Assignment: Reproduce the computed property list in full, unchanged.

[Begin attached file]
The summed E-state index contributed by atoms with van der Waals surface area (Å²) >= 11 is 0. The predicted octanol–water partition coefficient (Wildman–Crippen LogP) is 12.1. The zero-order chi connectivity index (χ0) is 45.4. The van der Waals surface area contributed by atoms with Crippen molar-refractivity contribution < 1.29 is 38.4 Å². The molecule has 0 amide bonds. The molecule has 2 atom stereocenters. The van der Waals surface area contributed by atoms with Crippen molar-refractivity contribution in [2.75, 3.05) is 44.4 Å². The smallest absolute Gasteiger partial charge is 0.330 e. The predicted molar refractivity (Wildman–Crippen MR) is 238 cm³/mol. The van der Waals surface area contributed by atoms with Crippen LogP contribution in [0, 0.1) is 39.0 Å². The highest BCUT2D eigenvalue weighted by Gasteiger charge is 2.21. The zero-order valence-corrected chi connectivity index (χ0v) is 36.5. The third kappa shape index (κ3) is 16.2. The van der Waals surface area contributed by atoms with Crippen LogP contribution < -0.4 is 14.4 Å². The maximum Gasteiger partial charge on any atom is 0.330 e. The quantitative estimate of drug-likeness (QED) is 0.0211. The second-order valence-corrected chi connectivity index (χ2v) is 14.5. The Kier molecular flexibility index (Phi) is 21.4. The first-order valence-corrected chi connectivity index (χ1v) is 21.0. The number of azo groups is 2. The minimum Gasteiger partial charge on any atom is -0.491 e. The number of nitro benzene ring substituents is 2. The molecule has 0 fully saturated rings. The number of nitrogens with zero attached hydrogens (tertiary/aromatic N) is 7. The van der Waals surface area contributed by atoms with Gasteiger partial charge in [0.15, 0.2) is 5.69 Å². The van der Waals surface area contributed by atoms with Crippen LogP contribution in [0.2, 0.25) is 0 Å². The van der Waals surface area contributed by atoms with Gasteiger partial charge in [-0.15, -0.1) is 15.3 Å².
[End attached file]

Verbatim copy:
The summed E-state index contributed by atoms with van der Waals surface area (Å²) >= 11 is 0. The predicted octanol–water partition coefficient (Wildman–Crippen LogP) is 12.1. The zero-order chi connectivity index (χ0) is 45.4. The van der Waals surface area contributed by atoms with Crippen molar-refractivity contribution < 1.29 is 38.4 Å². The molecule has 0 amide bonds. The molecule has 2 atom stereocenters. The van der Waals surface area contributed by atoms with Crippen molar-refractivity contribution in [2.75, 3.05) is 44.4 Å². The smallest absolute Gasteiger partial charge is 0.330 e. The predicted molar refractivity (Wildman–Crippen MR) is 238 cm³/mol. The van der Waals surface area contributed by atoms with Crippen LogP contribution in [0, 0.1) is 39.0 Å². The highest BCUT2D eigenvalue weighted by Gasteiger charge is 2.21. The zero-order valence-corrected chi connectivity index (χ0v) is 36.5. The third kappa shape index (κ3) is 16.2. The van der Waals surface area contributed by atoms with Crippen LogP contribution < -0.4 is 14.4 Å². The maximum Gasteiger partial charge on any atom is 0.330 e. The quantitative estimate of drug-likeness (QED) is 0.0211. The second-order valence-corrected chi connectivity index (χ2v) is 14.5. The Kier molecular flexibility index (Phi) is 21.4. The first-order valence-corrected chi connectivity index (χ1v) is 21.0. The number of azo groups is 2. The minimum Gasteiger partial charge on any atom is -0.491 e. The number of nitro benzene ring substituents is 2. The molecule has 0 fully saturated rings. The number of nitrogens with zero attached hydrogens (tertiary/aromatic N) is 7. The van der Waals surface area contributed by atoms with Gasteiger partial charge in [0.15, 0.2) is 5.69 Å². The van der Waals surface area contributed by atoms with Crippen LogP contribution in [0.2, 0.25) is 0 Å². The van der Waals surface area contributed by atoms with Gasteiger partial charge in [-0.15, -0.1) is 15.3 Å².